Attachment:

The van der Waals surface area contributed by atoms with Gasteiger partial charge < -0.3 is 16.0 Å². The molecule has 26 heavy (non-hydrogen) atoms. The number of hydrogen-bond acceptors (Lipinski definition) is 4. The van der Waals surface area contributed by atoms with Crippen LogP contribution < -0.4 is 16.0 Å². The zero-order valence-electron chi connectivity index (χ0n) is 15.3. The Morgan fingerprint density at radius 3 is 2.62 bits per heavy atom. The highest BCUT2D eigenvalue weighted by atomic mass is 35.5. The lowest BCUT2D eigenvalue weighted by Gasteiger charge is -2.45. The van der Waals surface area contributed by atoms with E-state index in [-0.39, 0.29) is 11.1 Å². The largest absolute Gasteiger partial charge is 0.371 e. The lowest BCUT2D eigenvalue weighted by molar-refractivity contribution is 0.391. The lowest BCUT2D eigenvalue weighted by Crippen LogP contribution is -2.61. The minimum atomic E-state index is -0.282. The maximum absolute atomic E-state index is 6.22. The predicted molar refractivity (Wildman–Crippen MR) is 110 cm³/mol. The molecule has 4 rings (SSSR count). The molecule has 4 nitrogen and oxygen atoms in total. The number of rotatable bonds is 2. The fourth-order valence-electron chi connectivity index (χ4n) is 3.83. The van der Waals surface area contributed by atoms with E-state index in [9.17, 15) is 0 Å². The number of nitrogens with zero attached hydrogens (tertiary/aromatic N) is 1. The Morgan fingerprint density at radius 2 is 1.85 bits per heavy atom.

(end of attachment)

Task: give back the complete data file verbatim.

The van der Waals surface area contributed by atoms with Gasteiger partial charge < -0.3 is 16.0 Å². The molecule has 26 heavy (non-hydrogen) atoms. The number of hydrogen-bond acceptors (Lipinski definition) is 4. The van der Waals surface area contributed by atoms with Crippen LogP contribution < -0.4 is 16.0 Å². The zero-order valence-electron chi connectivity index (χ0n) is 15.3. The Morgan fingerprint density at radius 3 is 2.62 bits per heavy atom. The highest BCUT2D eigenvalue weighted by atomic mass is 35.5. The lowest BCUT2D eigenvalue weighted by Gasteiger charge is -2.45. The van der Waals surface area contributed by atoms with E-state index in [-0.39, 0.29) is 11.1 Å². The largest absolute Gasteiger partial charge is 0.371 e. The lowest BCUT2D eigenvalue weighted by molar-refractivity contribution is 0.391. The lowest BCUT2D eigenvalue weighted by Crippen LogP contribution is -2.61. The minimum atomic E-state index is -0.282. The maximum absolute atomic E-state index is 6.22. The predicted molar refractivity (Wildman–Crippen MR) is 110 cm³/mol. The molecule has 4 rings (SSSR count). The molecule has 4 nitrogen and oxygen atoms in total. The number of rotatable bonds is 2. The fourth-order valence-electron chi connectivity index (χ4n) is 3.83. The van der Waals surface area contributed by atoms with E-state index in [9.17, 15) is 0 Å². The number of nitrogens with zero attached hydrogens (tertiary/aromatic N) is 1. The Morgan fingerprint density at radius 2 is 1.85 bits per heavy atom.